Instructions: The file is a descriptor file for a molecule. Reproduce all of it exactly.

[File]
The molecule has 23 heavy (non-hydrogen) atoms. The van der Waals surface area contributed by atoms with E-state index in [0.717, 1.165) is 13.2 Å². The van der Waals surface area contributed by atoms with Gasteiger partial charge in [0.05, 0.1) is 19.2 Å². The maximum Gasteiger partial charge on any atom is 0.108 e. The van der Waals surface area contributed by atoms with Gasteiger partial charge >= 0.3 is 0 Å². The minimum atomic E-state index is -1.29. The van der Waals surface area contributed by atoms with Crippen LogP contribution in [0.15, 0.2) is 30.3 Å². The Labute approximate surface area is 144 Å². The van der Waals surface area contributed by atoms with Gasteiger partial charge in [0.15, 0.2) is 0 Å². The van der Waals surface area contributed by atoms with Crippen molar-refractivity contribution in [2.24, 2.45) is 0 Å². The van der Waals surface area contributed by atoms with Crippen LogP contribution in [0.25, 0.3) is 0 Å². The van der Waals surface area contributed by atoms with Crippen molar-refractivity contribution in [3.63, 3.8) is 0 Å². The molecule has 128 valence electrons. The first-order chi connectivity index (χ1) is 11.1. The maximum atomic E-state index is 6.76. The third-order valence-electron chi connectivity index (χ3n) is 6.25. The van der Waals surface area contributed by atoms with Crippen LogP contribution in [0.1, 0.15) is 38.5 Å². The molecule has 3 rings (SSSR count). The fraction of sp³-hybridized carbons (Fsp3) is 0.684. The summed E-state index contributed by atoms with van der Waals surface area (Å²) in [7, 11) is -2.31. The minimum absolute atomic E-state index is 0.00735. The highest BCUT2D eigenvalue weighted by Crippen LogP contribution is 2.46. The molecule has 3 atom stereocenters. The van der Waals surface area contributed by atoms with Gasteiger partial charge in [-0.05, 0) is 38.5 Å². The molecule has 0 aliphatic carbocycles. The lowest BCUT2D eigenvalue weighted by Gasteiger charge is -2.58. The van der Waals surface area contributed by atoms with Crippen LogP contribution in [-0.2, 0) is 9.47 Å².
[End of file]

The molecule has 23 heavy (non-hydrogen) atoms. The van der Waals surface area contributed by atoms with E-state index in [0.717, 1.165) is 13.2 Å². The van der Waals surface area contributed by atoms with Gasteiger partial charge in [0.05, 0.1) is 19.2 Å². The maximum Gasteiger partial charge on any atom is 0.108 e. The van der Waals surface area contributed by atoms with Gasteiger partial charge >= 0.3 is 0 Å². The minimum atomic E-state index is -1.29. The van der Waals surface area contributed by atoms with Crippen LogP contribution in [0.15, 0.2) is 30.3 Å². The Labute approximate surface area is 144 Å². The van der Waals surface area contributed by atoms with Gasteiger partial charge in [0.15, 0.2) is 0 Å². The van der Waals surface area contributed by atoms with Crippen molar-refractivity contribution in [2.24, 2.45) is 0 Å². The van der Waals surface area contributed by atoms with Crippen LogP contribution in [0.25, 0.3) is 0 Å². The van der Waals surface area contributed by atoms with Crippen molar-refractivity contribution in [3.63, 3.8) is 0 Å². The molecule has 128 valence electrons. The first-order chi connectivity index (χ1) is 11.1. The maximum atomic E-state index is 6.76. The third-order valence-electron chi connectivity index (χ3n) is 6.25. The van der Waals surface area contributed by atoms with Crippen LogP contribution in [0.1, 0.15) is 38.5 Å². The molecule has 3 rings (SSSR count). The fraction of sp³-hybridized carbons (Fsp3) is 0.684. The summed E-state index contributed by atoms with van der Waals surface area (Å²) in [7, 11) is -2.31. The minimum absolute atomic E-state index is 0.00735. The highest BCUT2D eigenvalue weighted by Crippen LogP contribution is 2.46. The molecule has 3 atom stereocenters. The van der Waals surface area contributed by atoms with Gasteiger partial charge in [-0.05, 0) is 38.5 Å². The molecule has 0 aliphatic carbocycles. The lowest BCUT2D eigenvalue weighted by Gasteiger charge is -2.58. The van der Waals surface area contributed by atoms with Crippen LogP contribution in [-0.2, 0) is 9.47 Å².